¶ 12 On 28 October 2019, Defendant filed a pretrial motion to suppress all evidence obtained as a result of the 17 December 2017 search of 801 South Lafayette Street on the basis that the search warrant lacked sufficient probable cause and violated Defendant's constitutional rights under the Fourth and Fourteenth Amendments of the United States Constitution and Article 1, Sections 19, 20, and 23 of the North Carolina Constitution. He also prayed the court to suppress his arrest for possession of a firearm by a felon, to dismiss his charge of possession of a firearm by a felon, and to suppress any statements made by Defendant in conjunction with or following the alleged illegal search.
¶ 13 On 28 October 2019, the Cleveland County Superior Court conducted a suppression hearing before the Honorable Gregory Hayes on Defendant's motion to suppress to determine whether the magistrate properly concluded that probable cause was established based on the supporting affidavit to the search warrant. At the conclusion of the hearing, Judge Hayes orally denied Defendant's motion to suppress on the grounds that the State “prove[d] by the preponderance of the evidence that probable cause exist[ed] for the issuance of the search warrant ․” On 3 December 2019, the trial court filed a written order on Defendant's motion to suppress (the “Order”), concluding, inter alia, that the 17 December 2017 entry and search of Defendant's building was “legal and based on probable cause.”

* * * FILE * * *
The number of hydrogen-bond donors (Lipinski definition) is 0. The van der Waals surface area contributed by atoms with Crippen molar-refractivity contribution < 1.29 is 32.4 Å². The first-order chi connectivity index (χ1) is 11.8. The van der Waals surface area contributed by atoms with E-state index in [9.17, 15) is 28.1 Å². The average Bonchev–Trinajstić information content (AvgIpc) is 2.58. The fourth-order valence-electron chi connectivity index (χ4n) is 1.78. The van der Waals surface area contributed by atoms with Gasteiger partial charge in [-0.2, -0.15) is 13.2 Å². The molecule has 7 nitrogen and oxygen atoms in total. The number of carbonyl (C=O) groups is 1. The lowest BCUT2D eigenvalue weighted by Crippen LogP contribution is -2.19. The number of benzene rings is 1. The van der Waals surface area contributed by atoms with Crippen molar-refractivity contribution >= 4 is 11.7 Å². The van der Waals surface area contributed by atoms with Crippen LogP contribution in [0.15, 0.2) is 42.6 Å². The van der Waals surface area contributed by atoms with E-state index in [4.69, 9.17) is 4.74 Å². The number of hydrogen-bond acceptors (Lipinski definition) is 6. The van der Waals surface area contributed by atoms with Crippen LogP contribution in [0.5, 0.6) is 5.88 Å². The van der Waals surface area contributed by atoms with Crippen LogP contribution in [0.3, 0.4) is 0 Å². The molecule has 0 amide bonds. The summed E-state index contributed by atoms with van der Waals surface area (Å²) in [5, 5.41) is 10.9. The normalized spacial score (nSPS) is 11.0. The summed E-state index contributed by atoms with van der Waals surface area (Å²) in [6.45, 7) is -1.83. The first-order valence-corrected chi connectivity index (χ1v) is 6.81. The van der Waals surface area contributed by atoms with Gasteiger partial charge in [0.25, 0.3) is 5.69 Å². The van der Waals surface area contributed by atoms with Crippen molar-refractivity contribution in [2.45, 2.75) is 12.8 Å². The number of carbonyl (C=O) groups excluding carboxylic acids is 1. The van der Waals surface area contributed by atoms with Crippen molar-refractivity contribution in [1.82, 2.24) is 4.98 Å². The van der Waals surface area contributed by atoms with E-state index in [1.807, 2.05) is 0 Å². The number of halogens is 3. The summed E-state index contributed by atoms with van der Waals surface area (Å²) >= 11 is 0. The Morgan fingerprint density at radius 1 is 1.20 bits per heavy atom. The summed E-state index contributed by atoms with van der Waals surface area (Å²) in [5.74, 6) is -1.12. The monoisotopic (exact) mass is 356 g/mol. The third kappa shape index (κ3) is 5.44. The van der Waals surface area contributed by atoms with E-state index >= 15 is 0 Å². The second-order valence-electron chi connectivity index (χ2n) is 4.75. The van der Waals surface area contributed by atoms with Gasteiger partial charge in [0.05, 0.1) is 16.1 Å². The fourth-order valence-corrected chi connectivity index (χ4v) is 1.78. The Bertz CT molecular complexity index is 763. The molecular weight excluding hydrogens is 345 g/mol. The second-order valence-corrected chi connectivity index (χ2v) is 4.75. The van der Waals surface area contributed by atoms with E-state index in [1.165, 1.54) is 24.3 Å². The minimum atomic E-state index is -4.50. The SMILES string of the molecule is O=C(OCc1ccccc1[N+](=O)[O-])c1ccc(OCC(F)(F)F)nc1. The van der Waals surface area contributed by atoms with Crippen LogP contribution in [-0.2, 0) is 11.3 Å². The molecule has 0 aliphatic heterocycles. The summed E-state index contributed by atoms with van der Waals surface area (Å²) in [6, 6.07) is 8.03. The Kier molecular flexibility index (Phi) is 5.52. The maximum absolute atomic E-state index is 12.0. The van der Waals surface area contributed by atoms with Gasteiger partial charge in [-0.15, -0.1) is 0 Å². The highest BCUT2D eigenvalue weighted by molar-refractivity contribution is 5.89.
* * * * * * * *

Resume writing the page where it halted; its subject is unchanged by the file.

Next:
¶ 14 On 29 October 2019, a jury trial began before the presiding judge, Judge Hayes. The jury returned verdicts finding Defendant guilty of possession of a firearm by a felon and attaining habitual felon status. Defendant gave oral notice of appeal in open court.
¶ 15 This Court has jurisdiction to address Defendant's appeal pursuant to N.C. Gen. Stat. § 7A-27(b)(1) (2019) and N.C. Gen. Stat. § 15A-1444(a) (2019).
¶ 16 The sole issue on appeal is whether the trial court erred in denying Defendant's motion to suppress evidence obtained pursuant to a search warrant where the supporting affidavit lacked information as to when the alleged events occurred.
IV. Standard of Review